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Learn R: Data Cleaning

gsub() R Function

The base R gsub() function searches for a regular expression in a string and replaces it. The function recieve a string or character to replace, a replacement value, and the object that contains the regular expression. We can use it to replace substrings within a single string or in each string in a vector.

When combined with dplyr’s mutate() function, a column of a data frame can be cleaned to enable analysis.

# Replace the element "1" with the empty string in the teams vector in order to get the teams_clean vector with the correct names.
teams <- c("Fal1cons", "Cardinals", "Seah1awks", "Vikings", "Bro1nco", "Patrio1ts")
teams_clean <- gsub("1", "", teams)
# Output:
# "Falcons" "Cardinals" "Seahawks" "Vikings" "Bronco" "Patriots"

distinct() dplyr

The distinct() function from dplyr package is used to keep only unique rows on a data frame. If there are duplicate rows, the function will preserve only the first row. The function can be used to remove equal rows of a dataframe, and to remove rows in a data frame based on unique column values or unique combination of columns values.

# Keep unique rows in the match_statistics data frame
# Keep only rows with different values in the prices column of trips
# dataframe

str() Function

The str() function display the internal structure of an R object that is passed as parameter of the function. The function outputs the data structure of the object as well as the elements of the object. When the object is a dataframe, the function returns the data type of each column in the data frame, the number of observations and the number and variables.

Combing Data with R

Data from multiple files can be combined into one data frame using the base R functions list.files() and lappy(), with readr’s read_csv() and dplyr’s bind_rows() functions. Consider the following steps:

  1. Get the list of files. The following code will get a list of all files in the current directory that match the pattern “file_.*csv”
files <- list.files(pattern = "file_.*csv")
  1. Read in the files. The following code applies read_csv(), a function from readr, to each file, and adds the resulting data frames to the list df_list.
df_list <- lapply(files, read_csv)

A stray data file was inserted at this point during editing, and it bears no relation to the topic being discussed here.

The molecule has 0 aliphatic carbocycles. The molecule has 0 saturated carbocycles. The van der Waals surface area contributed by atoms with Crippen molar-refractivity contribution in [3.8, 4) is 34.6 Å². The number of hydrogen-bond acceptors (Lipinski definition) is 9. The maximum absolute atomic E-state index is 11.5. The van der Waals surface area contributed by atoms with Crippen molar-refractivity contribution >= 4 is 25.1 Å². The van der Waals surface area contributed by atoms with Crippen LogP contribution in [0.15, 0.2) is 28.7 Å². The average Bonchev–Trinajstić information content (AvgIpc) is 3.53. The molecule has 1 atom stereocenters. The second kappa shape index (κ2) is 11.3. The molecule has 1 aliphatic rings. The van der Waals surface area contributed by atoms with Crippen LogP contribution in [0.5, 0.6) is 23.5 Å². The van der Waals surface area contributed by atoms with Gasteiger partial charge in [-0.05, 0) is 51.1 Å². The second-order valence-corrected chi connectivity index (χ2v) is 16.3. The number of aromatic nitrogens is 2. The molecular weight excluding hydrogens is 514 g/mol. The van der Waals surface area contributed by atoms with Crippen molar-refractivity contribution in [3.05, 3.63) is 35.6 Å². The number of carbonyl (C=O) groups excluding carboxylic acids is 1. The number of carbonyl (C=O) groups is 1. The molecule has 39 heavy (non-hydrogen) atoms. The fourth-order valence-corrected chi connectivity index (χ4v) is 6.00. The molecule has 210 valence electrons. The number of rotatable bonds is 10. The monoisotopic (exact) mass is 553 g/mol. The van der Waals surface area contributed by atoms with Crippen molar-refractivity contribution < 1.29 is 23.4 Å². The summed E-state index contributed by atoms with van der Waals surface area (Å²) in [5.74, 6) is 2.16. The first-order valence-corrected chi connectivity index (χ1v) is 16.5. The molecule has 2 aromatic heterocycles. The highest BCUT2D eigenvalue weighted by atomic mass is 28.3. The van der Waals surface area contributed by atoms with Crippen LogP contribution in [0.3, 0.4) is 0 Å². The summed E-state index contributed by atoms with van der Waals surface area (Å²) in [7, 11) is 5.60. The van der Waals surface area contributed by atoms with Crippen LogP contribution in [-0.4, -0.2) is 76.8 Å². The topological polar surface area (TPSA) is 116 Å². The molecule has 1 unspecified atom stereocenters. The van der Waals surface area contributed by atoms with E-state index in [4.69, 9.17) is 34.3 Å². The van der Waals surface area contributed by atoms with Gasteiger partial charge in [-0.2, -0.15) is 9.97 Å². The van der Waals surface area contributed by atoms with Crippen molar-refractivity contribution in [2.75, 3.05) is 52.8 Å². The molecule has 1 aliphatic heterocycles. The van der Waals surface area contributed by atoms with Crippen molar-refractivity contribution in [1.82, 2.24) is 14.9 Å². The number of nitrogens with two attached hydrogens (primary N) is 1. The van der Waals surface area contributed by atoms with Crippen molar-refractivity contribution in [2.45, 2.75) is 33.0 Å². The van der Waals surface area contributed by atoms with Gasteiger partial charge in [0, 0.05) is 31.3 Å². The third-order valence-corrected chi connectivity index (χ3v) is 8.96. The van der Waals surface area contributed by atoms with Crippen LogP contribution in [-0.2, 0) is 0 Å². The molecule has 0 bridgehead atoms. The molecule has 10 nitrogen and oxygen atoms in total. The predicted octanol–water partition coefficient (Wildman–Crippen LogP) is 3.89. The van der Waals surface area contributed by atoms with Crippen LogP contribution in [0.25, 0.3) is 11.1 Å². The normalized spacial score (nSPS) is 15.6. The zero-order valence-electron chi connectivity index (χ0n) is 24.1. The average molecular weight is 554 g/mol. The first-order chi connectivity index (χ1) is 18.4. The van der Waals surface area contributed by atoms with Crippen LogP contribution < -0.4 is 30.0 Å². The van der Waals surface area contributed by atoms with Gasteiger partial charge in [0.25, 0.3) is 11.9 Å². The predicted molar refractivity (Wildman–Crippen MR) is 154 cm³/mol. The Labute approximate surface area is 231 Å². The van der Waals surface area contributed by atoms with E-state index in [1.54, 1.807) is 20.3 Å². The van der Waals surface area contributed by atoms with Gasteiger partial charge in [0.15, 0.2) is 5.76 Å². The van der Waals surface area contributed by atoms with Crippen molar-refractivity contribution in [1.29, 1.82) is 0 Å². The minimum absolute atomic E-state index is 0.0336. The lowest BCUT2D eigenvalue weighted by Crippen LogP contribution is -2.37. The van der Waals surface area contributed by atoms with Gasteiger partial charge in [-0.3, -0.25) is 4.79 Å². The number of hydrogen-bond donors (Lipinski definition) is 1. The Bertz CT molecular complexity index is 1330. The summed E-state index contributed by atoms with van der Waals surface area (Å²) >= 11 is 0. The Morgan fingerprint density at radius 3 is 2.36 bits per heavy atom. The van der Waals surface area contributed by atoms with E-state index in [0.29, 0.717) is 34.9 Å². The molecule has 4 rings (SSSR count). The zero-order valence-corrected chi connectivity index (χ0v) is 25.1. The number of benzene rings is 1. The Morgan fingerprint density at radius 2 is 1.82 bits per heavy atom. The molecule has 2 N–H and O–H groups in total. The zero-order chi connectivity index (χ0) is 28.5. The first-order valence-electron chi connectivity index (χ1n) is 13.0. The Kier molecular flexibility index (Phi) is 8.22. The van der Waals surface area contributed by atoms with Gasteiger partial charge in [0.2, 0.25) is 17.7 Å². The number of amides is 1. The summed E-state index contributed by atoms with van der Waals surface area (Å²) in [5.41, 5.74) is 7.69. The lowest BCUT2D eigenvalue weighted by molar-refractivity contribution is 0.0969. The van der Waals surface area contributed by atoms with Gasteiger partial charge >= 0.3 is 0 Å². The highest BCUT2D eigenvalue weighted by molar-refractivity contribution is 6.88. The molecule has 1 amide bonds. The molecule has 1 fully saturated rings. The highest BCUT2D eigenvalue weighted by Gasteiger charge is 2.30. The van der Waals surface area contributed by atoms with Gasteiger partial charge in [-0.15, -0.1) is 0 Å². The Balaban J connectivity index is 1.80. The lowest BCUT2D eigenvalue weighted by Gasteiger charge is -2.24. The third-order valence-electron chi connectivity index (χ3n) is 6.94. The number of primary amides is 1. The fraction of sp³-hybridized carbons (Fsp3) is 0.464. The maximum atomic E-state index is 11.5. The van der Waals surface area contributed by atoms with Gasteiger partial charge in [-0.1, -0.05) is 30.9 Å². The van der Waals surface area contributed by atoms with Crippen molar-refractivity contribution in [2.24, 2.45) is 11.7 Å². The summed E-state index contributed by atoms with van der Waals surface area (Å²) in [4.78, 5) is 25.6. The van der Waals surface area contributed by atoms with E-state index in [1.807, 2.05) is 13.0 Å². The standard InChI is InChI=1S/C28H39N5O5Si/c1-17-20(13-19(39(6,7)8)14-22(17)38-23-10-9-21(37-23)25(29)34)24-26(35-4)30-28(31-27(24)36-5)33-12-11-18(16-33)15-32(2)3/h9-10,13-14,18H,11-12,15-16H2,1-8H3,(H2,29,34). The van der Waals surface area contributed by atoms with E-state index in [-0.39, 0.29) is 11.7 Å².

1. Combine the file data. Below bind_rows(), a dplyr function, is used to combine the data from each data frame in the list into one data frame.
df <- bind_rows(df_list)

R as.numeric() Function

The base R as.numeric() function can coerce character string objects into numeric types.

This function is useful because often numbers are stored as characters which do not allow operations or analysis. The function receives the object to be transformed as a parameter and transforms it to numeric.

When this function is combined with the mutate() function from dplyr, new columns of a dataframe can be created with the numeric data type.

str_sub() function

The str_sub() function from the stringr package can split a string by index position separating combined data values into their individual components. The function uses the start= and end= arguments to perform the split operation. This function can be used with mutate() from dplyr in order to generate multiple new columns on a data frame based on split string values of a particular column.

# This command would take the first index to the five index of the string.
str_sub('Marya1984', start=1,end=5)

Tidy Dataset

In a tidy dataset each variable is represented by a column, and each row is a separate observation. Tidy datasets are the best way to conduct data analysis on specific data. By adhering to the standard of a tidy dataset, it is easier for an analyst to extract from. Datasets that are not tidy present some issues in their structure such as one column storing multiple variables, the same information of a variable is spread out in multiple columns, or the variables can be stored in both rows and columns.

The dplyr and tidyr packages

The dplyr and tidyr packages provide functions that solve common data cleaning challenges in R.

Data cleaning and preparation should be performed on a “messy” dataset before any analysis can occur. This process can include:

  • diagnosing the “tidiness” of the data
  • reshaping the data
  • combining multiple files of data
  • changing the data types of values
  • manipulating strings to better represent the data

separate() Function

The separate() function from the tidyr package, is used to separate a single character column of a data frame into multiple columns. Arguments of this function are, in order, a dataframe, the column used to create the new columns(column name or column position in the data frame), the new column names that will be used, and the separator argument. The default seperator will match any non-alphanumeric sequence, such as a space or semicolon.

# This function would separate the complete_name column into new columns called names and surnames on the individuals data frame.
separate(individuals, complete_name, c("names","surnames"))

gather() tidyr

The gather() function from tidyr package is useful to gather columns over a data frame into key-value pairs, changing the shape of a data frame from wide to long. The original data frame has multiple columns that can be gathered, in a unique structure of key-value pair with all values in one column and the column names in another column.

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